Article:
March is Self-Injury Awareness Month.
It’s important to understand that self-harm or self-injury does not involve a conscious intent to die by suicide – and as such, the clinical term for this behavior is called Non-Suicidal Self Injury (NSSI). NSSI can take many forms from cutting, picking, burning, bruising, puncturing, embedding, scratching, or hitting one’s self, just to name a few.
In its simplest form, NSSI is a physical solution to an emotional wound.
If you are worried about a loved one, let them know and talk about it with them.
Generally, it is a deliberate, private act that is habitual in occurrence, not attention-seeking behavior, nor meant to be manipulative. Self-injurers are often secretive about their behaviors, rarely letting others know, and often cover up their wounds with clothing, bandages, or jewelry.
If you are ready to help now, here are some suggestions.
By listening, you can begin to understand what is happening and why. Be open to hearing what is happening without judgement, and with respect.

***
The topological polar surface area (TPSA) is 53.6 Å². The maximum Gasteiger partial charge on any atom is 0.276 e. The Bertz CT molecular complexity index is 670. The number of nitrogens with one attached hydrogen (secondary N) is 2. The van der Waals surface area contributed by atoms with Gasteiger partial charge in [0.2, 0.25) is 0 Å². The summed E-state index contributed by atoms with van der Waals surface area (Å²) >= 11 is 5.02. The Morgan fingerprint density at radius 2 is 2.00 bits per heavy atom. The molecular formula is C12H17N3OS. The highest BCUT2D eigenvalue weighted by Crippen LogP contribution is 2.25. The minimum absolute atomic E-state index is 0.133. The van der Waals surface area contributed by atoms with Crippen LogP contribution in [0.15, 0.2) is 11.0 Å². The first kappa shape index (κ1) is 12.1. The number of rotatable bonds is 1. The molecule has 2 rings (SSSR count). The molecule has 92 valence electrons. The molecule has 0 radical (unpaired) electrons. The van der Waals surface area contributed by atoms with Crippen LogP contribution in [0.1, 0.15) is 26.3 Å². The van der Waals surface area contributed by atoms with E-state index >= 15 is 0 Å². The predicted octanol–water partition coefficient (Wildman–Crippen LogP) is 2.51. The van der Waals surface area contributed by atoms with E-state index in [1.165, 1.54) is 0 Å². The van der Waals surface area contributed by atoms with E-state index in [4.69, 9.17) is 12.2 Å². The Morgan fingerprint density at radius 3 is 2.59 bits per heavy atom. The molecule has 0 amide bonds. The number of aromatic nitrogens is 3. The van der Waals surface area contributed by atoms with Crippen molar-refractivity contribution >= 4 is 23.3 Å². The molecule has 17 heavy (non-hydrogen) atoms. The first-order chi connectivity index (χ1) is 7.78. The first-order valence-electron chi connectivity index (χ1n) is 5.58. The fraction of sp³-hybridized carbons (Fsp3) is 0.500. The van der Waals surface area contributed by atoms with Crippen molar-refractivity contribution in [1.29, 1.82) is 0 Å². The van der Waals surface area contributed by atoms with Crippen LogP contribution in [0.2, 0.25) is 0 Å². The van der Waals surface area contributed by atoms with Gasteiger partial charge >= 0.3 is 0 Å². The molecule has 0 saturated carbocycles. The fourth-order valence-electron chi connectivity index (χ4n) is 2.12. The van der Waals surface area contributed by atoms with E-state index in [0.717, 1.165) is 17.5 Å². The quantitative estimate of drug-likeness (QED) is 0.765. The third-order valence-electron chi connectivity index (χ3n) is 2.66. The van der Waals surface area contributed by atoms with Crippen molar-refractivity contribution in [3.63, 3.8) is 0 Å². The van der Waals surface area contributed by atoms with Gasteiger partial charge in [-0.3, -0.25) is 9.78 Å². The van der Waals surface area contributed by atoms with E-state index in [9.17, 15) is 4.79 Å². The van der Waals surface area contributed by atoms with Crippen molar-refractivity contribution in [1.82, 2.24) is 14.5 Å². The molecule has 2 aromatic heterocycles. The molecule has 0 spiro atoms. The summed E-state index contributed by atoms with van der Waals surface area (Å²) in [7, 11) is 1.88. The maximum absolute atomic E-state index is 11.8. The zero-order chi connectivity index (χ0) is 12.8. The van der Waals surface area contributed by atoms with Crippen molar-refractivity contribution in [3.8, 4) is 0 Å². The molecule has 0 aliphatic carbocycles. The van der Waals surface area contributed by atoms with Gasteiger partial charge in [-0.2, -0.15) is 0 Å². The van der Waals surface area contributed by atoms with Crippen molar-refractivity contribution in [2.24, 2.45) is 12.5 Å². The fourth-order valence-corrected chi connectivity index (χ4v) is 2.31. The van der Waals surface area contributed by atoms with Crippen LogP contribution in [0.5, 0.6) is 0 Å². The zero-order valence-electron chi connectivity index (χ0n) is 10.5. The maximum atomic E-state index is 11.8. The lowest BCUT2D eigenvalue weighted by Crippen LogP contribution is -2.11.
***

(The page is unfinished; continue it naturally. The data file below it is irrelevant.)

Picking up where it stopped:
Talk about it
Let them know you are there for them. You might find it hard to understand, but you can support them. Be realistic; self-harming can take a while to stop. Encourage them when you notice that they have coped with difficult things without self-harming and help them to achieve the goals they set for themselves.
Take care of yourself
It can be overwhelming and at times distressing to know someone you care about is self-harming. To look after others, you need to also look after yourself – try to get enough sleep, keep fit and healthy, and seek your own support from friends or professionals.
If you would like to learn more about recognizing signs and symptoms of friends or family members, you can register for an upcoming mental health awareness training class below.